The Hyde amendment banned spending federal funds on abortion and I didn’t speak out because I didn’t use MediCaid.
They restricted access to abortion for residents of D.C., but I didn’t speak out because I didn’t live in D.C.
The House voted to take away Title X funding for birth control and Pap smears from poor women, to redefine rape to exclude a woman who was drunk, drugged or underage, and authorized hospitals to let a women die rather than perform an abortion, and I didn’t speak out because it couldn’t happen to me.
They shot Dr. Tiller, and tried in several states (SD, NE, IA) to legalize killing doctors as justifiable homicide and I didn’t speak out because I wasn’t a doctor. And I was scared.
They tried to strip abortion coverage out of all insurance plans during health care reform, and I didn’t speak up because I thought I might lose “more important things.”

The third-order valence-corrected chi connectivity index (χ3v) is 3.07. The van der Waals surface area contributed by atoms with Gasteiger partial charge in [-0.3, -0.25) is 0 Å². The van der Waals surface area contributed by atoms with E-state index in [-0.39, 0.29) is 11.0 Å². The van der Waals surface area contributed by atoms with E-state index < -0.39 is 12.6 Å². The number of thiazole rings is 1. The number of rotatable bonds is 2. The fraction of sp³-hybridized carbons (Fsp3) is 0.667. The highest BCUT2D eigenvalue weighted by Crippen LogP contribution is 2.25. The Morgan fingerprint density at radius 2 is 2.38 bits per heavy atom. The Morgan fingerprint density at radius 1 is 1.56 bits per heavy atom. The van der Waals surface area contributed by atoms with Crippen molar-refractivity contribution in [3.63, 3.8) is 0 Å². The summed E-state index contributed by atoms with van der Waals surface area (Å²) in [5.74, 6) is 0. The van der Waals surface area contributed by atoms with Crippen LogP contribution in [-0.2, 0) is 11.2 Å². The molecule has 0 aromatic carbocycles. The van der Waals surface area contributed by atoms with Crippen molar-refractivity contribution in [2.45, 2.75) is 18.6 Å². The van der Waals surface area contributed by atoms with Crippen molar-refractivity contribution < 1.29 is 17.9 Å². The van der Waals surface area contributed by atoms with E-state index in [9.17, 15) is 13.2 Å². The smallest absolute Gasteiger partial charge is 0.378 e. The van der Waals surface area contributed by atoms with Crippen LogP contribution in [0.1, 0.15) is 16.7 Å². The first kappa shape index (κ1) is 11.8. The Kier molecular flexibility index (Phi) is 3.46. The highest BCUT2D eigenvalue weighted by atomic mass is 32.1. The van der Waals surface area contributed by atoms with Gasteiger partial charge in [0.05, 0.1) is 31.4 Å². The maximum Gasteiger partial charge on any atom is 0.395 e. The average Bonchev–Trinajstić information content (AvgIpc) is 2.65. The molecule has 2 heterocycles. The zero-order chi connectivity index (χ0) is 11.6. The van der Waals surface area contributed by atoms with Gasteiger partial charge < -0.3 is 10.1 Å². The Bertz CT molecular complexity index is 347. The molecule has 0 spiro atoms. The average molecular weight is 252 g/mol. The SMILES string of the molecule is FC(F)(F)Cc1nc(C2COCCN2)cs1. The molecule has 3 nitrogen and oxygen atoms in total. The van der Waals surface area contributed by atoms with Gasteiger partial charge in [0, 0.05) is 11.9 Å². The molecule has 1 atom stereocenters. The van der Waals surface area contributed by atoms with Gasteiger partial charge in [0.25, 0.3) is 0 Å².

They tried to take away collective bargaining, Medicare, Social Security, teaching science in schools, our ability to save the climate, financial regulation, and reproductive rights. And I knew it was time to speak out!
- Sophia Yen and Ellen Shaffer, based on Martin Niemoller
Compared with men, women are more likely to be raising children on our own, to be segregated into lower wage jobs and to earn less money for the same work, and to lack health insurance. While our life expectancy has increased since the 1960s, our lives are restricted by our race, ethnicity and class, as well as by gender, sexual orientation, and age. The global economic downturn has fallen most heavily on women’s jobs and incomes, and in the U.S. the problem is compounded by the increasingly uneven distribution of wealth. The rate of unintended pregnancies among teens rose during the turn to abstinence-only education from 2001-8, and has since declined. Women, children and families are the 99%. - Our Bodies Ourselves
Join the National Online March for Trust Women Week It takes less than a minute – your contact info will not be added to any other lists! We will deliver your messages to Congress, governors and state legislators in key battleground states we know will be addressing reproductive health, rights and justice in 2012. We will call on policy-makers who are concerned about our lives and our health to fix the economy, and stop the attacks on women’s health.